Making the decision to walk the Camino
It was early in 2011 and I had thought about walking El Camino for two years. Ever since the summer of 2009 when I had walked ‘the Kings Trail’ in the northern mountains in Swedish Lapland. Hiking in the mountains had left me both euphoric as surprised. I had always imagined that I probably would enjoy hiking, but on the other hand I didn’t see myself as the outdoor type. More like your typical city dweller working in the media business. Shortly after returning home from Lapland, Paolo Coelho’s book The Pilgrimage came in my way. I had of course heard of the historic pilgrimages to Santiago de Compostela and just thought it was something the medieval Catholics did, to atone for the sins the church’s men had told them they were carrying. But I didn’t know people still were walking the road to Santiago. Or the Way of St James as it’s also known.
Coelho’s ‘The Pilgrimage’ woke up a strong yearning to walk the Camino de Santiago. And I needed to do it alone. At the same time documentaries and newspaper articles about El Camino started to pop up wherever i looked. I decided to do it.
A few minutes after my decision, all conceivable problems and obstacles started to fill my brain. Inhibitions like ‘A whole month? How do I manage to be away so long?’ . “How can I justify to my partner that I take a full month off, just for myself ?’ , “What if it’s dangerous ? ” and tons of practical questions on top of that.
The multitude of obstacles somewhat dampened my resolve and I settled with the weaker ‘I’ll do it someday in the future’.
Obviously, with that kind of affirmation it would never happen. By placing the adventure in the illusory future, it would keep moving forward, away from the present, forever.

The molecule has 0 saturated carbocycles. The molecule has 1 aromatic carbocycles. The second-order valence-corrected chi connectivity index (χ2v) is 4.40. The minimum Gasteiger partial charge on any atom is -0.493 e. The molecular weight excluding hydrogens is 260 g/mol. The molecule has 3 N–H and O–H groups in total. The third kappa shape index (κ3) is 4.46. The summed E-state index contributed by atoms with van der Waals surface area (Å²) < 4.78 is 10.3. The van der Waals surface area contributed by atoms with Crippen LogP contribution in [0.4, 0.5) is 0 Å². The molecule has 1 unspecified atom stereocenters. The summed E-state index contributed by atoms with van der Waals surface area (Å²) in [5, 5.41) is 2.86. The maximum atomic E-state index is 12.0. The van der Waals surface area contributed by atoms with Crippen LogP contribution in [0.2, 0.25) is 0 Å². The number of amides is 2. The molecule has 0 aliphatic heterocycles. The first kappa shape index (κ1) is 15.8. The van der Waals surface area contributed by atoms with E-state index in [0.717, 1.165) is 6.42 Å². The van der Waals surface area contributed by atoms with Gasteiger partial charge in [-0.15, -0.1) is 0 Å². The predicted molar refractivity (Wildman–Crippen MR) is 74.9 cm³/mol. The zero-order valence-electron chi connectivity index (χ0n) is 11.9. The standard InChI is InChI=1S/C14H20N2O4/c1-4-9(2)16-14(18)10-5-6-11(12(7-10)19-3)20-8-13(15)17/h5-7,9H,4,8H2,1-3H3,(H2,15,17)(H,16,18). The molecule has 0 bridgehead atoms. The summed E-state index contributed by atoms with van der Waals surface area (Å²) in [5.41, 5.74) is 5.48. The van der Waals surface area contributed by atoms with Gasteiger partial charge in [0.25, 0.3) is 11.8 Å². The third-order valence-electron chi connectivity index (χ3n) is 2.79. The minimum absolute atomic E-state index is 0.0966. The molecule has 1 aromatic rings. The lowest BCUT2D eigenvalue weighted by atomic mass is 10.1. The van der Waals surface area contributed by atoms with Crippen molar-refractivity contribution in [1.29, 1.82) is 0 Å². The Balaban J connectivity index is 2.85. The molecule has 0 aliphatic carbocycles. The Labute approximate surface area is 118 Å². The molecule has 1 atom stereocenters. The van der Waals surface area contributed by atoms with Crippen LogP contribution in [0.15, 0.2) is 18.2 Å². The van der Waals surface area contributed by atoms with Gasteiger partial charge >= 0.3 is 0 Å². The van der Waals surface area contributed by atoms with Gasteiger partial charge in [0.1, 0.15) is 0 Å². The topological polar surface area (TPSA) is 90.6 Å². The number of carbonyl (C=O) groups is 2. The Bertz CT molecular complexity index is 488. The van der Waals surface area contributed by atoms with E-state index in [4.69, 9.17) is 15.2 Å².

It took me two years to realize I needed to decide to walk the Camino NOW if it was ever going to happen. I looked in my calendar for possible dates and found 30 days beginning in March 2011. Maybe not the most attractive time of the year weatherwise, I thought, but now the decision was made. Any obstacles from now on, were to be overcome at all costs. It’s amazing how much easier everything went with that attitude. The perceived barriers weren’t nearly as high as they looked from a distance. Some obstacles turned out not to exist at all.
Suddenly all arrangements were made and the date of departure drew closer. With it, also a mutual separation anxiety for myself and my partner . It was clear to both of us that anyone who embarks on a 800 -kilometer walk in solitude, comes home as a changed person.
When I looked for support from a wise friend, who knew the Camino well, he just smiled and said without hesitation, ‘You need to do it. And you will meet yourself on the way.’
If I had known what would happen to me on the Camino (or rather, what I would do to myself) I’d probably forgotten about the whole thing and stayed at home . But now, looking back, I’d have never wanted to be without any of the tough experiences that came to pass. Although my carelessness during the first half of the Camino, nearly was going to cost me my life.